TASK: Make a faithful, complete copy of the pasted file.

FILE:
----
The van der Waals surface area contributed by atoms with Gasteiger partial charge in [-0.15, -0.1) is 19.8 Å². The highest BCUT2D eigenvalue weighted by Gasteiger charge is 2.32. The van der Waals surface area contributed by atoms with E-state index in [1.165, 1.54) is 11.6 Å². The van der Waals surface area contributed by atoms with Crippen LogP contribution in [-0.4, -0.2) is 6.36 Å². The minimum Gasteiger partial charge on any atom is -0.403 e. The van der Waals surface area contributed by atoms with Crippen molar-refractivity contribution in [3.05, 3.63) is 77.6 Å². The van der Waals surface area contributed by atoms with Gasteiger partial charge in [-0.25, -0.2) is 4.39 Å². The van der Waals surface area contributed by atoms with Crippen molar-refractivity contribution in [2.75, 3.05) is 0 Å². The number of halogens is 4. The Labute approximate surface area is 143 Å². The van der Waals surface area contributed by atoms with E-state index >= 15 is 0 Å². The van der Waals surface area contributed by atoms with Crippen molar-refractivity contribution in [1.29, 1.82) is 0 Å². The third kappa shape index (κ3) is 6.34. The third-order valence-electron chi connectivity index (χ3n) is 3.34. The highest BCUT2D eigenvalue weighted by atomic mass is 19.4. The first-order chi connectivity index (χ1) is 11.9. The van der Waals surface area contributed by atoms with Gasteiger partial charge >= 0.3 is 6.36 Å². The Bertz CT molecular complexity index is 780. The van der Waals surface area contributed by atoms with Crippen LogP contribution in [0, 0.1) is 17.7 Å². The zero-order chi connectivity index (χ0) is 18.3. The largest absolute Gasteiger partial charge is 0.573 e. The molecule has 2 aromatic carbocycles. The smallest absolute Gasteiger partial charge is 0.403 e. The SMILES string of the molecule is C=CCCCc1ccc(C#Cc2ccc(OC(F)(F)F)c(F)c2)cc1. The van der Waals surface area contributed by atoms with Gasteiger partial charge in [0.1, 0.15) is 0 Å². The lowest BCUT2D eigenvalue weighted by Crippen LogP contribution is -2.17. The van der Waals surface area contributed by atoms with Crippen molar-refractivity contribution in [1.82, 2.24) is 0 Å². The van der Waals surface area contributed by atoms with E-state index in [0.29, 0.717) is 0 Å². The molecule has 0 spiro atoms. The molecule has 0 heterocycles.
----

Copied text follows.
The van der Waals surface area contributed by atoms with Gasteiger partial charge in [-0.15, -0.1) is 19.8 Å². The highest BCUT2D eigenvalue weighted by Gasteiger charge is 2.32. The van der Waals surface area contributed by atoms with E-state index in [1.165, 1.54) is 11.6 Å². The van der Waals surface area contributed by atoms with Crippen LogP contribution in [-0.4, -0.2) is 6.36 Å². The minimum Gasteiger partial charge on any atom is -0.403 e. The van der Waals surface area contributed by atoms with Crippen molar-refractivity contribution in [3.05, 3.63) is 77.6 Å². The van der Waals surface area contributed by atoms with Gasteiger partial charge in [-0.25, -0.2) is 4.39 Å². The van der Waals surface area contributed by atoms with Crippen molar-refractivity contribution in [2.75, 3.05) is 0 Å². The number of halogens is 4. The Labute approximate surface area is 143 Å². The van der Waals surface area contributed by atoms with E-state index >= 15 is 0 Å². The van der Waals surface area contributed by atoms with Crippen molar-refractivity contribution in [1.29, 1.82) is 0 Å². The third kappa shape index (κ3) is 6.34. The third-order valence-electron chi connectivity index (χ3n) is 3.34. The highest BCUT2D eigenvalue weighted by atomic mass is 19.4. The first-order chi connectivity index (χ1) is 11.9. The van der Waals surface area contributed by atoms with Gasteiger partial charge >= 0.3 is 6.36 Å². The Bertz CT molecular complexity index is 780. The van der Waals surface area contributed by atoms with Crippen LogP contribution in [0, 0.1) is 17.7 Å². The zero-order chi connectivity index (χ0) is 18.3. The largest absolute Gasteiger partial charge is 0.573 e. The molecule has 2 aromatic carbocycles. The smallest absolute Gasteiger partial charge is 0.403 e. The SMILES string of the molecule is C=CCCCc1ccc(C#Cc2ccc(OC(F)(F)F)c(F)c2)cc1. The van der Waals surface area contributed by atoms with Gasteiger partial charge in [0.1, 0.15) is 0 Å². The lowest BCUT2D eigenvalue weighted by Crippen LogP contribution is -2.17. The van der Waals surface area contributed by atoms with Crippen molar-refractivity contribution in [1.82, 2.24) is 0 Å². The van der Waals surface area contributed by atoms with E-state index in [0.29, 0.717) is 0 Å². The molecule has 0 spiro atoms. The molecule has 0 heterocycles.